Activism + Verbalism = Praxis

I forget where in Paulo Freire’s Pedagogy of the Oppressed activism and verbalism come into play, but it’s an idea that has remained with me since reading it in History of Higher Education last year. According to Freire, praxis is putting into action certain behaviors after critically reflecting on the world as we know it. Freire eventually dives deeper into this idea, specifically referring to activism and verbalism. These two isms immediately stood out to me last year because I felt that a lot of educators could fall under these two categories, but rarely did it seem that they were practicing both (myself included). For authentic praxis to occur, there must be both verbalism and activism. This means that one is acting after thorough reflection and after discussion. Often times, people get wrapped up into one – just thinking about/talking about solving an issue, or taking action without much thought. How can we do both as educators, and help students do the same? (All while avoiding oppressive acts of dehumanizing learners, which we may do subconsciously.)

Maybe the answer is realizing that we have a “hidden brain”. As Shankar Vedantam explains in “How ‘The Hidden Brain’ Does The Thinking For Us”, we develop biases at a young age, and we don’t necessarily do so with animosity or hatred. Instead, these biases develop from what we observe around us, whether we are aware of them or not. Therefore, we need to take the time today to reflect on the biases we have and how we got them. This will take a lot of honesty, but hopefully it helps in knowing that we all have them deep down.

5 Replies to “Activism + Verbalism = Praxis”

  1. Love the gif! You know, Paulo Freire’s Pedagogy of the Oppressed is a book that I will never forget. It forced me to question the work of educators, who had good intentions, but sometimes harmful impacts. This is helped me decide what kind of educator I want to be and how I will define my authentic praxis.

  2. I think you’re absolutely correct that the first step forward is to be self-critical to reflect on and acknowledge our biases. But you’re also correct that doing this is challenging, sometimes painful, and it is also inherently subjective. Introspection is never truly objective, no matter how much we try to separate ourselves. So in a way, observing our own biases can be biased. At the very least, attempting to do so, though, is critical.

  3. I really enjoyed your post. In addition to reflecting on our own experiences, I think it is so valuable to listen to and engage with others who have different experiences and perspectives. And this can help us better reflect on our own biases, experiences, and perspectives.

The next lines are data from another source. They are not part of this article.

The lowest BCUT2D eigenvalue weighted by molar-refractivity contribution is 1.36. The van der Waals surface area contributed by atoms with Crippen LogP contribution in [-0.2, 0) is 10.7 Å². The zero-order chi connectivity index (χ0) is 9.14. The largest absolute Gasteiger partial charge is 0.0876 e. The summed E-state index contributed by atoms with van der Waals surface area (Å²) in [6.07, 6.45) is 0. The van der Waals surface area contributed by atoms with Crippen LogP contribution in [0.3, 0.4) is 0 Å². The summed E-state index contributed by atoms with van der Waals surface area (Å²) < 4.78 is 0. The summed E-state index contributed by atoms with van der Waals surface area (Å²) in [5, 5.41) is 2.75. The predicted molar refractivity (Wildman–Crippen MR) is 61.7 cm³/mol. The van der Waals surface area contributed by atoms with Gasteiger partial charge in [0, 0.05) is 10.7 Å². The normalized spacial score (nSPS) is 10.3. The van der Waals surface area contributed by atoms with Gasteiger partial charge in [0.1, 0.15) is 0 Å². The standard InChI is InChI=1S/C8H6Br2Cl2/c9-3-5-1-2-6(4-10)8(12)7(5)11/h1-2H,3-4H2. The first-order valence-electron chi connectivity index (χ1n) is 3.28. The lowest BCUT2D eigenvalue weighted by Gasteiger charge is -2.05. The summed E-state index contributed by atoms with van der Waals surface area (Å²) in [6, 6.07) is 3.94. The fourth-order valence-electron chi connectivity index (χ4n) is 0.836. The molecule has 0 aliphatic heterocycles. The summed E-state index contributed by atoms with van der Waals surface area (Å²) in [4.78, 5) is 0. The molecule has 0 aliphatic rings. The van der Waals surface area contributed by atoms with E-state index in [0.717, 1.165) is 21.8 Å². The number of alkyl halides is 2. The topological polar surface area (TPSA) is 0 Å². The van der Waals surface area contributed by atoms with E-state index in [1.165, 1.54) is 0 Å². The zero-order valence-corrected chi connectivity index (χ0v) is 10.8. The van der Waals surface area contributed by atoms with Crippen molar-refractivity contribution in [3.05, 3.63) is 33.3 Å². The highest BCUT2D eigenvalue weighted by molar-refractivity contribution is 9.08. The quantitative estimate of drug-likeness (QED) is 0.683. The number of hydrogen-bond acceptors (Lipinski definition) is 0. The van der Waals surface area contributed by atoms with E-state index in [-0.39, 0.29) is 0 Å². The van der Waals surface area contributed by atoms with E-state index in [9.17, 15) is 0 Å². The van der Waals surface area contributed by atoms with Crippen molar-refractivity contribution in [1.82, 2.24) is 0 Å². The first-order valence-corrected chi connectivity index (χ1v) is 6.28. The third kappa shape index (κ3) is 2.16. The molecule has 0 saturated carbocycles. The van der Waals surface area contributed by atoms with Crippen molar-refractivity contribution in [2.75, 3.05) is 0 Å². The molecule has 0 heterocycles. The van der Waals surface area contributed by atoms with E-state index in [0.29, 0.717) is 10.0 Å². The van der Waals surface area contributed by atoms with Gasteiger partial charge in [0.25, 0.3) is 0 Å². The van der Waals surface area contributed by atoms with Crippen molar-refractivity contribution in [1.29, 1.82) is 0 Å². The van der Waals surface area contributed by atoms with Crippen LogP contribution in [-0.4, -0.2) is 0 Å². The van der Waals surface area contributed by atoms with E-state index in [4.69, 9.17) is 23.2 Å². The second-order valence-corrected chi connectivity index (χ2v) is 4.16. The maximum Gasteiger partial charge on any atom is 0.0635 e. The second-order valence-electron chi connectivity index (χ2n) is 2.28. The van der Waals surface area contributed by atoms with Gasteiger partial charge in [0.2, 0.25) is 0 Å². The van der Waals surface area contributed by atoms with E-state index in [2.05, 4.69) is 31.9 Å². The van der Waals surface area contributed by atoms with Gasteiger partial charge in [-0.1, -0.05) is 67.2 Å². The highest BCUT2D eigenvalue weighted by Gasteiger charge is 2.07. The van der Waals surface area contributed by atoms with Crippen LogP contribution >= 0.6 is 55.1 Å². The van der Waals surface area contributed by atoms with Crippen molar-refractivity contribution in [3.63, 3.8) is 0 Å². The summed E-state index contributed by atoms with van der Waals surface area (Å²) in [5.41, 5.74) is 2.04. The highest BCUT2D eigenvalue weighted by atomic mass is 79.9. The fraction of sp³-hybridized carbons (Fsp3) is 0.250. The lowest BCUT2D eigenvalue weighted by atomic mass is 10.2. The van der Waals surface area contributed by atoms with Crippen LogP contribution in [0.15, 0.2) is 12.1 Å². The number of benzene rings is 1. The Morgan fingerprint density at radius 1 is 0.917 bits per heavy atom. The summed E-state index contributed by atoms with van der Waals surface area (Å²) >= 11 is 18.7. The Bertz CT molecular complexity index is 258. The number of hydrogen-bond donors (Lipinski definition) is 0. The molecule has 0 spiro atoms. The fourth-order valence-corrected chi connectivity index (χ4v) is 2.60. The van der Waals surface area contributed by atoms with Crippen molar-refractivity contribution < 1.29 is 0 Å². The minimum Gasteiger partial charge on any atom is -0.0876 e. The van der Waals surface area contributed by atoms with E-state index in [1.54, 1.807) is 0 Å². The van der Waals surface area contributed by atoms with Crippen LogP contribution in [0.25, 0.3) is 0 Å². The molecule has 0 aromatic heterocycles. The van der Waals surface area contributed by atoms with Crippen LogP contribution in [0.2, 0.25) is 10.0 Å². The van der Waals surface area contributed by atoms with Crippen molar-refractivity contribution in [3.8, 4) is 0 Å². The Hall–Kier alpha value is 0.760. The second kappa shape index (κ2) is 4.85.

4. I enjoyed reading your post. I have not yet read Paulo Freire’s Pedagogy of the Oppressed, but it sounds like it is worthwhile and I will add it to my reading list. Balancing activism and verbalism, as you discussed is essential to achieving positive and meaningful progress. I think that another component of this is realizing that this is a continuous process and we constantly need to be verbalizing and and adjusting our actions based on the feedback and content of discussions.

  5. I would argue that we are starting to see movements in social justice, education and general communication that do take both conditions into account: thinking/talking about deep issues and the variety of perspectives that surround them, and then taking action to ‘make them right’ within the context of what is best practices at addressing the identified issues. It is messy, and even ugly at times, but the conversations I hear going on are richer and more reflective of varying perspectives than any time I can recall in the last 50 years. Here’s a sample of what I’m thinking of:

    Identity focused on individual’s perceptions of ‘self’ rather than a focus on gender, race, geographic origin

    The biases and prejudices that have oppressed people of color in the US – particularly the Black Lives Matter movement and it’s

    The endemic issue of sexual harassment

    The significance of the status of women and girls and the stability of societies/economies.

Leave a Reply